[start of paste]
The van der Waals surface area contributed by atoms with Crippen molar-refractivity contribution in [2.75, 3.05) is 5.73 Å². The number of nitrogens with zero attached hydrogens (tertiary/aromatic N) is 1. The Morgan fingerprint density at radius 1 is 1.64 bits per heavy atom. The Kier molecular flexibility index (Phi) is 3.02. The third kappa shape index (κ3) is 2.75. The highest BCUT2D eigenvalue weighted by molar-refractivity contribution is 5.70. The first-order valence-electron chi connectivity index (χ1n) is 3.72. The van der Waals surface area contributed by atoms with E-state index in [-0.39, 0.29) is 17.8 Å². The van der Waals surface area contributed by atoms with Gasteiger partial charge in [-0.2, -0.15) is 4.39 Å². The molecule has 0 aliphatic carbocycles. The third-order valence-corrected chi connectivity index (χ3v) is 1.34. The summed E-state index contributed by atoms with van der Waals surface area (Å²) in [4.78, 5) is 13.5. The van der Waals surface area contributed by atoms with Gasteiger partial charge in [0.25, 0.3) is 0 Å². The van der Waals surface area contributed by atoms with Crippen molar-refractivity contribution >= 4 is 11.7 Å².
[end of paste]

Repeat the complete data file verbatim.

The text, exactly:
The van der Waals surface area contributed by atoms with Crippen molar-refractivity contribution in [2.75, 3.05) is 5.73 Å². The number of nitrogens with zero attached hydrogens (tertiary/aromatic N) is 1. The Morgan fingerprint density at radius 1 is 1.64 bits per heavy atom. The Kier molecular flexibility index (Phi) is 3.02. The third kappa shape index (κ3) is 2.75. The highest BCUT2D eigenvalue weighted by molar-refractivity contribution is 5.70. The first-order valence-electron chi connectivity index (χ1n) is 3.72. The van der Waals surface area contributed by atoms with E-state index in [-0.39, 0.29) is 17.8 Å². The van der Waals surface area contributed by atoms with Gasteiger partial charge in [-0.2, -0.15) is 4.39 Å². The molecule has 0 aliphatic carbocycles. The third-order valence-corrected chi connectivity index (χ3v) is 1.34. The summed E-state index contributed by atoms with van der Waals surface area (Å²) in [4.78, 5) is 13.5. The van der Waals surface area contributed by atoms with Gasteiger partial charge in [0.25, 0.3) is 0 Å². The van der Waals surface area contributed by atoms with Crippen molar-refractivity contribution >= 4 is 11.7 Å².